Illustration by Grayson Blackmon / The Verge

“I think our new threshold, frankly, should be 100Mbps. I think anything short of that shortchanges our children, our future, and our new digital economy.” That’s what FCC commissioner Jessica Rosenworcel argued nine years ago — now, it’s finally happening.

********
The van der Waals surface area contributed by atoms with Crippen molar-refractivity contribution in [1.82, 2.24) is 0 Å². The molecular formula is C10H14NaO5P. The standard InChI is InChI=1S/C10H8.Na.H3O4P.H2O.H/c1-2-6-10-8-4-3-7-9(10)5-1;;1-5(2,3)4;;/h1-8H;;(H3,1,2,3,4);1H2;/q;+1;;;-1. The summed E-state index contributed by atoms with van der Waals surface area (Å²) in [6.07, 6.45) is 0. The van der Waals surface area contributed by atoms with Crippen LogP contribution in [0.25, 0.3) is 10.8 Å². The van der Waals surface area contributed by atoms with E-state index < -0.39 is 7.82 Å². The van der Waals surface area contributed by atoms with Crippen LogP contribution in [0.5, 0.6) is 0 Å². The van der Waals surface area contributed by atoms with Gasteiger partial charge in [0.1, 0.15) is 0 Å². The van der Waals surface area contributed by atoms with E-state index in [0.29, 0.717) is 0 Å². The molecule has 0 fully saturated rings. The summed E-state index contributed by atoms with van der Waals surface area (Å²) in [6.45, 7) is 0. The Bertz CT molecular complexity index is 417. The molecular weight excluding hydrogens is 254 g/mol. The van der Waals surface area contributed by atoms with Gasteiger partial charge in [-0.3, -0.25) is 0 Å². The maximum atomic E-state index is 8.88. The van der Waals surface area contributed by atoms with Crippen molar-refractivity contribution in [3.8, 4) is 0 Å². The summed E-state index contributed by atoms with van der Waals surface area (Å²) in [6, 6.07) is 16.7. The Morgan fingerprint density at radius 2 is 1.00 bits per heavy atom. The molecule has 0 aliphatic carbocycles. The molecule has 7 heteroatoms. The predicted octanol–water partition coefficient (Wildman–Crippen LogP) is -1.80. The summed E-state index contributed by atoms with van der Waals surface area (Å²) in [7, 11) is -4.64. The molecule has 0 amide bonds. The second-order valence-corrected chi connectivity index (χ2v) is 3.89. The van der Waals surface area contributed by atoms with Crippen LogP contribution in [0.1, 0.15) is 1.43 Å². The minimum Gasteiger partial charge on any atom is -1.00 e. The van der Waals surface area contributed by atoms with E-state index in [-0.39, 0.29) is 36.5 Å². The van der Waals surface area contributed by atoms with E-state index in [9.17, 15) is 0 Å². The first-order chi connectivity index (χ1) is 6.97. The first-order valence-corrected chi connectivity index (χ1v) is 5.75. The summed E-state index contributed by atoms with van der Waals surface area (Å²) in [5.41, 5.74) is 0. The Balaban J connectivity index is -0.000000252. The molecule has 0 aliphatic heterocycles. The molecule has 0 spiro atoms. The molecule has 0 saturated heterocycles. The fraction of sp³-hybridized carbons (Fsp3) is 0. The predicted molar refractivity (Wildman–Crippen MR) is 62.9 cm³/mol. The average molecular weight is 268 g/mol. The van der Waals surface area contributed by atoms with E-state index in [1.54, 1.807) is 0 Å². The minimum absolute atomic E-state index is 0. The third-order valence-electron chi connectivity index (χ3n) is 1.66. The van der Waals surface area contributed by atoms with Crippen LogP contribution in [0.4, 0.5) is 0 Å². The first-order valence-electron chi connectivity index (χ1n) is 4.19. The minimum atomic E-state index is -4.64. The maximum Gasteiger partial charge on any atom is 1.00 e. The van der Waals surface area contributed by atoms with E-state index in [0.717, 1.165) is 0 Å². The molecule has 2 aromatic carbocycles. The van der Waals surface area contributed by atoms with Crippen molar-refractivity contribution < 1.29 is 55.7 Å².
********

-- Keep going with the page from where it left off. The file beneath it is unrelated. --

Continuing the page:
Today, the FCC has changed its definition of “broadband” to mean download speeds of 100 megabits per second and upload speeds of 20 megabits per second. It had been stuck at 25Mbps/3Mbps since 2015. As recently as 2021, outgoing FCC chairman Ajit Pai claimed we still didn’t need more than that.

These definitions matter, because they let the FCC report whether it’s failing or succeeding to close the broadband gap — and how much to regulate (or throw money at) broadband providers to…

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